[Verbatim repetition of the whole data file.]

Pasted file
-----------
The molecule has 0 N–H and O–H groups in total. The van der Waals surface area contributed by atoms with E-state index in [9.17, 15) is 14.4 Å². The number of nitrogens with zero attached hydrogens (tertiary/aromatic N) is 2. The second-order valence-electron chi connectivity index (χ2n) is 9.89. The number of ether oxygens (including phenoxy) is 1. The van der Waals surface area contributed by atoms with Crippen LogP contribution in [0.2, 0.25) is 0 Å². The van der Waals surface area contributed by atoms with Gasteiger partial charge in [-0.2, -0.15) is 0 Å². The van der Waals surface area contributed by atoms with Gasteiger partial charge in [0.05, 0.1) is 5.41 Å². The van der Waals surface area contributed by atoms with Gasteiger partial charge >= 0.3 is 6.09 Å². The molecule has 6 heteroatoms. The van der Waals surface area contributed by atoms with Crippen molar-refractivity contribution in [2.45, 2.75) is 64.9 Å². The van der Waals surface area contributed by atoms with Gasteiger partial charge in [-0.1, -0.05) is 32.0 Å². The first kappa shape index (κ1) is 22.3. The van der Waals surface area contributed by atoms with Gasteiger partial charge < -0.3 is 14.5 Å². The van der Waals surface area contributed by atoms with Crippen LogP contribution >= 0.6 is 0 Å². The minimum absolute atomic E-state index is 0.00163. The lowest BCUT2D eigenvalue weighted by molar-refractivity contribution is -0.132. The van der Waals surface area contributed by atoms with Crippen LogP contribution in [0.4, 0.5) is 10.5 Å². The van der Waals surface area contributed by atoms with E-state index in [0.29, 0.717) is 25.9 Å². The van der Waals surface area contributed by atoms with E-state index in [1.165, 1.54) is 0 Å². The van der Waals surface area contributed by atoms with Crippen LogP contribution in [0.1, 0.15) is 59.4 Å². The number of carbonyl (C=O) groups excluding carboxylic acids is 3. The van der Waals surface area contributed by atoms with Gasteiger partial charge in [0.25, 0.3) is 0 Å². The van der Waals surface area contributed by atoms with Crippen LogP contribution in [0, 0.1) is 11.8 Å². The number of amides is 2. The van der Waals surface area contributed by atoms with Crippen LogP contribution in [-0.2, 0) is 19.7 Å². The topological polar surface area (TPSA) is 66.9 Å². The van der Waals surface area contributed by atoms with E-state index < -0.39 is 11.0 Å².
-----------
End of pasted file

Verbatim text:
The molecule has 0 N–H and O–H groups in total. The van der Waals surface area contributed by atoms with E-state index in [9.17, 15) is 14.4 Å². The number of nitrogens with zero attached hydrogens (tertiary/aromatic N) is 2. The second-order valence-electron chi connectivity index (χ2n) is 9.89. The number of ether oxygens (including phenoxy) is 1. The van der Waals surface area contributed by atoms with Crippen LogP contribution in [0.2, 0.25) is 0 Å². The van der Waals surface area contributed by atoms with Gasteiger partial charge in [-0.2, -0.15) is 0 Å². The van der Waals surface area contributed by atoms with Gasteiger partial charge in [0.05, 0.1) is 5.41 Å². The van der Waals surface area contributed by atoms with Gasteiger partial charge >= 0.3 is 6.09 Å². The molecule has 6 heteroatoms. The van der Waals surface area contributed by atoms with Crippen molar-refractivity contribution in [2.45, 2.75) is 64.9 Å². The van der Waals surface area contributed by atoms with Gasteiger partial charge in [-0.1, -0.05) is 32.0 Å². The first kappa shape index (κ1) is 22.3. The van der Waals surface area contributed by atoms with Gasteiger partial charge < -0.3 is 14.5 Å². The van der Waals surface area contributed by atoms with Crippen LogP contribution >= 0.6 is 0 Å². The minimum absolute atomic E-state index is 0.00163. The lowest BCUT2D eigenvalue weighted by molar-refractivity contribution is -0.132. The van der Waals surface area contributed by atoms with Crippen LogP contribution in [0.4, 0.5) is 10.5 Å². The van der Waals surface area contributed by atoms with E-state index in [0.29, 0.717) is 25.9 Å². The van der Waals surface area contributed by atoms with E-state index in [1.165, 1.54) is 0 Å². The van der Waals surface area contributed by atoms with Crippen LogP contribution in [0.1, 0.15) is 59.4 Å². The number of carbonyl (C=O) groups excluding carboxylic acids is 3. The van der Waals surface area contributed by atoms with Gasteiger partial charge in [0.25, 0.3) is 0 Å². The van der Waals surface area contributed by atoms with Crippen LogP contribution in [0, 0.1) is 11.8 Å². The number of amides is 2. The van der Waals surface area contributed by atoms with Crippen LogP contribution in [-0.2, 0) is 19.7 Å². The topological polar surface area (TPSA) is 66.9 Å². The van der Waals surface area contributed by atoms with E-state index < -0.39 is 11.0 Å².